-- Robert Preidt
MONDAY, July 8 (HealthDay News) -- Black Americans with blood
cancer do not live as long as white patients with the disease, a
new study finds, even when they receive equal levels of care.
Researchers looked at 84 black patients and more than 1,500
non-black patients with chronic lymphocytic leukemia (CLL), which
is a rare disease in blacks. All patients received the same
The time from diagnosis to referral for treatment was shorter
for blacks than whites, but blacks were more likely to have more
advanced CLL at the time of referral. Blacks responded as well as
whites to first-line treatment, but their cancer progressed more
rapidly, and their survival time was shorter.
This shorter survival time among blacks persisted even after the
researchers grouped patients according to factors related to the
severity of their disease, according to the study, which was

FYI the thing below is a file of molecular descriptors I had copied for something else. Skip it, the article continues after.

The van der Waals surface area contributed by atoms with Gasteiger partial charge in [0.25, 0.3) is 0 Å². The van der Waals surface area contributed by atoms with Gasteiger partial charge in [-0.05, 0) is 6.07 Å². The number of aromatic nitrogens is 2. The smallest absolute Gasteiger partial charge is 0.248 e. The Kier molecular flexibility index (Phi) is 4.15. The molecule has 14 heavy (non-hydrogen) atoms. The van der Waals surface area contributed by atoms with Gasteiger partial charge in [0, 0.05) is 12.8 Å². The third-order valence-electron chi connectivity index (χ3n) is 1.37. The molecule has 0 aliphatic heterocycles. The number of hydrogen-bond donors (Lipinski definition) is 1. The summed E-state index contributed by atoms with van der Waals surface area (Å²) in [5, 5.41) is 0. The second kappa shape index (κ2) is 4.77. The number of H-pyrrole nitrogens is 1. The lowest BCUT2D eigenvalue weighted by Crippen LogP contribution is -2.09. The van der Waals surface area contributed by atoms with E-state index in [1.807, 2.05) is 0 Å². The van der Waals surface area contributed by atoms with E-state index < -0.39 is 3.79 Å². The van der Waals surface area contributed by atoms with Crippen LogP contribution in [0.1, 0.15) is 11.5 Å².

published online July 8 in the journal
The findings indicate that biological factors may account for
racial differences in survival among patients with CLL, the
researchers from the University of Texas M.D. Anderson Cancer
Center in Houston and Duke University Medical Center in Durham,
N.C., said in a journal news release.
For reasons that are unclear, minorities tend to have worse
cancer outcomes than whites. In black patients, poverty and limited
access to high-quality care often play a role, but some experts
believe that certain cancers can be more aggressive in minority
The American Cancer Society has more about
chronic lymphocytic leukemia.
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